Think About Who Your Target Audience Is
When you’re moving towards writing your first blog post (or series of blog posts), you’re going to need to think carefully about who your blog is aimed at.
If you’re writing from a business perspective, then this almost takes care of itself. Your business presumably already has target demographics; it can be taken as read, then, that your blogs will be aimed at the same audience(s).
Even if this is the case, it can pay to put a little more thought into the specifics of your target audience. How old are they? What sort of disposable income do they have? Where do they live, and what do they do for a living? Is it reasonable to assume that they consume other kinds of online media? If so, what kind? How are they likely to spend their free time? What sorts of things are they likely to want to know more about?
By considering these kinds of questions, you can really sharpen the focus of your blog, and put out more content that’s relevant to the people who matter.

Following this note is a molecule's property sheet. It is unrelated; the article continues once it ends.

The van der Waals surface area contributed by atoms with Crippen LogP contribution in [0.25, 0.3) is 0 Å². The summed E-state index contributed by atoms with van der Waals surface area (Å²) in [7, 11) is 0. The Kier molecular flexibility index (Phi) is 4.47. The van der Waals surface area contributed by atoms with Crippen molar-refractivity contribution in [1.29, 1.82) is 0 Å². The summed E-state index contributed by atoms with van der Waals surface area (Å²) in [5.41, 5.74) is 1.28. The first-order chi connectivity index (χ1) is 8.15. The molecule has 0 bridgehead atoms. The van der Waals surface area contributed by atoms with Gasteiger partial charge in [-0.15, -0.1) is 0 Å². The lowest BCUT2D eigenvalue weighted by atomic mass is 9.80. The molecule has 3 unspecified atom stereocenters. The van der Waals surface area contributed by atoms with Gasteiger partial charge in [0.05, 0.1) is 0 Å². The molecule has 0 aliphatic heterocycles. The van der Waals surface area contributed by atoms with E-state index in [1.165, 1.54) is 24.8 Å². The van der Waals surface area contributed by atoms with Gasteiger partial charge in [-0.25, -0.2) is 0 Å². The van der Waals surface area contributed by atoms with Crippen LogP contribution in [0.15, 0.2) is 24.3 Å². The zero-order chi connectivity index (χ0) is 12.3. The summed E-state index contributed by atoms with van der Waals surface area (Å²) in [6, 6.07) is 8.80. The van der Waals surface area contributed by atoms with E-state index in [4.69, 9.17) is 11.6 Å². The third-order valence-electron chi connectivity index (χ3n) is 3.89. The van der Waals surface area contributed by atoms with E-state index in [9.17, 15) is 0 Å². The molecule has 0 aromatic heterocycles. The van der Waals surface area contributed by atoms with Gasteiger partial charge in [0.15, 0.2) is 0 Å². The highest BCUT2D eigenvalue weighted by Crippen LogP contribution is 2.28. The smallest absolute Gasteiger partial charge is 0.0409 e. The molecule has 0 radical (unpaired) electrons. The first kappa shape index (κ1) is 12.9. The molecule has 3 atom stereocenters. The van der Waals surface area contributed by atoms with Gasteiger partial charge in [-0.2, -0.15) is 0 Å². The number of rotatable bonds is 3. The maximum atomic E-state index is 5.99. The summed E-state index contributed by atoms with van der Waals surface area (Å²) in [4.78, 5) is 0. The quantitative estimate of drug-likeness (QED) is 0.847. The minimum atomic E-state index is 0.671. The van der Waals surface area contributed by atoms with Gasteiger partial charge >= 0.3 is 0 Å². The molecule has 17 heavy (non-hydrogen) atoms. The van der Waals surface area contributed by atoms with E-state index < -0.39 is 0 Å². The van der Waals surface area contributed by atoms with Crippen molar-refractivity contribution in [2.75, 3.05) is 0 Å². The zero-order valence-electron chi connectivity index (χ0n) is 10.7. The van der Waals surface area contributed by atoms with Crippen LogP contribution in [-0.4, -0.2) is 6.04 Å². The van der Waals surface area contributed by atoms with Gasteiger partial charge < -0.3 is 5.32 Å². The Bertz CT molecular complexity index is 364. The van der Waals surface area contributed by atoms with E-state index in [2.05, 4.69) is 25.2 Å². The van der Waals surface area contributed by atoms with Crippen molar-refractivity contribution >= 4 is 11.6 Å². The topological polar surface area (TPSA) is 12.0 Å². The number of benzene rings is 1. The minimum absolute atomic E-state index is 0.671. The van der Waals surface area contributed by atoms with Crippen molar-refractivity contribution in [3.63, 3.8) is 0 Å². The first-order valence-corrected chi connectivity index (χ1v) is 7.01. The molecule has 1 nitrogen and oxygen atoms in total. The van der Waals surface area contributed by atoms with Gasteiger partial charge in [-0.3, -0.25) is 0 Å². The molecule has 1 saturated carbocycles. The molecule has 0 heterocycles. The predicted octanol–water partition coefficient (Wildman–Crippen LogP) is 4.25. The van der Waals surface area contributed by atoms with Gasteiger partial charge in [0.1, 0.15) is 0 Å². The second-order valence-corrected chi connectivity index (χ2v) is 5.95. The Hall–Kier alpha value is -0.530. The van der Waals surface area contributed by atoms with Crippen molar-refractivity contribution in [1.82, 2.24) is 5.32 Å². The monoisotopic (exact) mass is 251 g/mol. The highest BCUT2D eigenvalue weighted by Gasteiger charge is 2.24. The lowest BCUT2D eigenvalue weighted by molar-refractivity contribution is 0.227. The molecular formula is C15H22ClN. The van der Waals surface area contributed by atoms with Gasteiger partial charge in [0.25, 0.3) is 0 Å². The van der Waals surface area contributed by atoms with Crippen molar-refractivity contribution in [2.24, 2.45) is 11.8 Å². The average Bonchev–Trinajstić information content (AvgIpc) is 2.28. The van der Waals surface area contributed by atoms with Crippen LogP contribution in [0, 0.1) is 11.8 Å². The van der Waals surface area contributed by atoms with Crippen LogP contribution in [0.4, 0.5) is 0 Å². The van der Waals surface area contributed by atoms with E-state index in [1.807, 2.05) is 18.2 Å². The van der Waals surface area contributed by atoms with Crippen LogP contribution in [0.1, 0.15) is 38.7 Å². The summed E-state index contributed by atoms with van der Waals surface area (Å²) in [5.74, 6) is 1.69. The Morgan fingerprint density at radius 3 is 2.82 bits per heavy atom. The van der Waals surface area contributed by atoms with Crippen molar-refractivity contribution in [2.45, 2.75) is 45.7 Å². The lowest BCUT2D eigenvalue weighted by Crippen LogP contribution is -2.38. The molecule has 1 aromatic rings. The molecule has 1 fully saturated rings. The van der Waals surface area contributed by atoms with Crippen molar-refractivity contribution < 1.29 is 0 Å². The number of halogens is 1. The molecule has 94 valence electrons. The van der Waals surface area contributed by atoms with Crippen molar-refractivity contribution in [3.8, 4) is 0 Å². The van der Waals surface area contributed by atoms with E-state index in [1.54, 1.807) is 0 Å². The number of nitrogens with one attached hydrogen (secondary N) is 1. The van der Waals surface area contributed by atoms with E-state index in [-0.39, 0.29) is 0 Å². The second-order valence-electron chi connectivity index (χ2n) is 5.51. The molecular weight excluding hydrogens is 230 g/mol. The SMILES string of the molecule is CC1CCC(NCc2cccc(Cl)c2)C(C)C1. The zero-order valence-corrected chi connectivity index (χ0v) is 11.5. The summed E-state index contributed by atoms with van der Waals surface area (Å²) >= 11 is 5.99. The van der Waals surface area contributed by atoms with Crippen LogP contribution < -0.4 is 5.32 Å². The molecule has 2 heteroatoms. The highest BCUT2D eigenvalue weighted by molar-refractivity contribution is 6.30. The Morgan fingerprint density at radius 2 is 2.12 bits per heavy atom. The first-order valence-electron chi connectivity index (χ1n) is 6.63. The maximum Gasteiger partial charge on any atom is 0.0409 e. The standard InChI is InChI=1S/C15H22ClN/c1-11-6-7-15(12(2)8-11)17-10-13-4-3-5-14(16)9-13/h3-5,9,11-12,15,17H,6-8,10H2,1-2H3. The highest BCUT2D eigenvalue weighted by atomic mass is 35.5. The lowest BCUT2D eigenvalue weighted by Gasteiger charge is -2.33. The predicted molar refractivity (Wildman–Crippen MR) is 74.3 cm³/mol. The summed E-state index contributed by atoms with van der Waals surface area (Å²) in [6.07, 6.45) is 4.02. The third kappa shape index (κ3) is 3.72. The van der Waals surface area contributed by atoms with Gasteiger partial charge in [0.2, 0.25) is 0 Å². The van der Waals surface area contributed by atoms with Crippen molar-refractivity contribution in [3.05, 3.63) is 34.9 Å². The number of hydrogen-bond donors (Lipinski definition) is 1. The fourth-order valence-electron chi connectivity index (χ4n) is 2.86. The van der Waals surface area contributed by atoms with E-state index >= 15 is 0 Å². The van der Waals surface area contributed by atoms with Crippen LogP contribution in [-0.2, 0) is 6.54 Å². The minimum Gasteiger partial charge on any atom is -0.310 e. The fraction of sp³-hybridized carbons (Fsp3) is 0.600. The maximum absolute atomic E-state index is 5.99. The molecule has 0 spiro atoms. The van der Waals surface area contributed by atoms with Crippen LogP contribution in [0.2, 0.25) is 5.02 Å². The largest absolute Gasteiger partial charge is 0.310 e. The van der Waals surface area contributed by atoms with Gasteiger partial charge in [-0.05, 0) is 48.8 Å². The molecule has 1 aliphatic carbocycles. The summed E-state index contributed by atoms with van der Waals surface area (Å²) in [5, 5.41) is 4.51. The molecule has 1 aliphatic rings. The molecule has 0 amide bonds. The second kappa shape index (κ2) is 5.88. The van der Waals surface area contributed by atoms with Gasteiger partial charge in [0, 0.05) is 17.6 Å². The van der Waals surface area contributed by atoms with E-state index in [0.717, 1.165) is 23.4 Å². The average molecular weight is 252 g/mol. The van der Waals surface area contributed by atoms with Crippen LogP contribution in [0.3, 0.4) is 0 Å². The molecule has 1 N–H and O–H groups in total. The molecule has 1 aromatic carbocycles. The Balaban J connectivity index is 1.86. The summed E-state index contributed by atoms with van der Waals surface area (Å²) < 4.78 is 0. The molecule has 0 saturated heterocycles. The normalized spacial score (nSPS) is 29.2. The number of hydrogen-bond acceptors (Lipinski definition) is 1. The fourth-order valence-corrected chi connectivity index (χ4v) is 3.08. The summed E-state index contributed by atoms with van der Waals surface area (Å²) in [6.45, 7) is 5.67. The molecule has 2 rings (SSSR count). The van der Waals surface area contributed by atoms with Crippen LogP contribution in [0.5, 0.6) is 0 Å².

Consider Your Branding And Site Design
A blog may revolve around the written word, but that doesn’t mean that the visual elements of it are unimportant. Furthermore, those visual elements need to be unified with your company branding as a whole, featuring the same color palette, logo and font as that which you use on your main company website.
Your blog site also needs to be clean, visually appealing, and easy to navigate. Blogs should be neatly separated into different categories for ease of accessibility, and those categories should be easily found on your homepage.